Tuesday, August 17, 2010

Using What Moves You

A couple weeks ago I wrote a post on What Moves You. I listed some of the things that reach a deep part of me, and that do so time and time again. If you haven't taken any time to think about some of the things that move you, I suggest you do so, because that knowledge can add depth to your writing (or any other creative work).

Getting through any creative project can be gut-wrenchingly hard sometimes. I think the biggest reason it can be so hard is because what you are producing during the project is so much less than the vision you carry in your mind. You have this amazing, epic book with characters that wring out emotion from readers all envisioned in that creative spot that's a merging of your mind and soul. And then you read the words you've put down and it has as much excitement as Hamburger Helper instructions. That's discouraging.

Note: Perhaps this is only unique to me and my writing. If it doesn't ring a bell with you, will you please share your secrets in the comments? K Thx.

To get through that discouragement and push on, there has to be something in your work that really matters. If you've somehow incorporated something/some things that move you, then that will help you keep with it. Let me give you some examples from my list and some comments from the post the other day.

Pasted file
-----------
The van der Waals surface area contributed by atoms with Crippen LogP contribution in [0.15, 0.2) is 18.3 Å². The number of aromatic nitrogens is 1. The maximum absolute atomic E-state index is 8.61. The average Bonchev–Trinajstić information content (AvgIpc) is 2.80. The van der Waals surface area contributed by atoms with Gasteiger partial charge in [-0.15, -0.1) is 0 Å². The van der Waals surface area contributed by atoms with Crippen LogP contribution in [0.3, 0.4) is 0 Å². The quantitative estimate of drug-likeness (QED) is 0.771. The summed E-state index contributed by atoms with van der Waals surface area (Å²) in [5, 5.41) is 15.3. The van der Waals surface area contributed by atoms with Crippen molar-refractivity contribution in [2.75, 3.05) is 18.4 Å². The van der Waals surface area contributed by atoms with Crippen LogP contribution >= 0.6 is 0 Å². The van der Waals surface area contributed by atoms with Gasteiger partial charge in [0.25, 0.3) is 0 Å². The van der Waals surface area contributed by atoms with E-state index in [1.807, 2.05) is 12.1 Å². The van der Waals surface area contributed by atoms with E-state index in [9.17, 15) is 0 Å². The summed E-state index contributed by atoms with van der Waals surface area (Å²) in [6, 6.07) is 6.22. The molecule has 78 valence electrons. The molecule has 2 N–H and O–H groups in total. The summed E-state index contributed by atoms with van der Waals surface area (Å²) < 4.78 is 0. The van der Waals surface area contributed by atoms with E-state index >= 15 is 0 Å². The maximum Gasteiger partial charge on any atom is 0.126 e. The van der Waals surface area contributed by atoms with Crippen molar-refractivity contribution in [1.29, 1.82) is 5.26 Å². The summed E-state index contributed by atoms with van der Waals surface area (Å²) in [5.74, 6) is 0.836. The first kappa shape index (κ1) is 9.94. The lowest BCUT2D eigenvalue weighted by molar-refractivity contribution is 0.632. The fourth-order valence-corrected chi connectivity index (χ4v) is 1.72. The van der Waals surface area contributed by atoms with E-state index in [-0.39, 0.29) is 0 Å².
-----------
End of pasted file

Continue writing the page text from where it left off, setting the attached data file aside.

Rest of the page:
What moves me:
People who rise above the unfairness life has dealt them.

How to use it:
Make my protagonist matter to me, by throwing them in unfair situations, and then going through the growth with them needed to rise above those circumstances by the end of the book. Voila! Instant character arc that matters to me.

What moves me:
Children's laughter.

How to use it:
Don't hold back and really play with the absurd in my story so that when children read it, they will laugh.

What moves Jennifer:
People who show unbelievable amounts of forgiveness.

How to use it:
Give your antagonist a prime opportunity to show forgiveness, and they choose not to. Or have a mentor, friend, or family member of a character show that forgiveness near the beginning of the book. Have the protagonist look down on that other character for being "weak" but eventually come to understand that forgiveness takes much more strength than holding grudges.

What moves Cathy:
Beautiful scenery.

How to use it:
Bring depth to setting by describing the scenery not in how it looks, but how it makes a character feel.

How do you use what moves you?


Taffy said...

Great post, thanks Jaime! I needed permission to use my own experiences as jumping off points for my characters.

Cathy Witbeck said...

Jamie, I have awarded you the prestigious Versatile blogger award because your blog is da bomb. For futher details, refer back to my blog.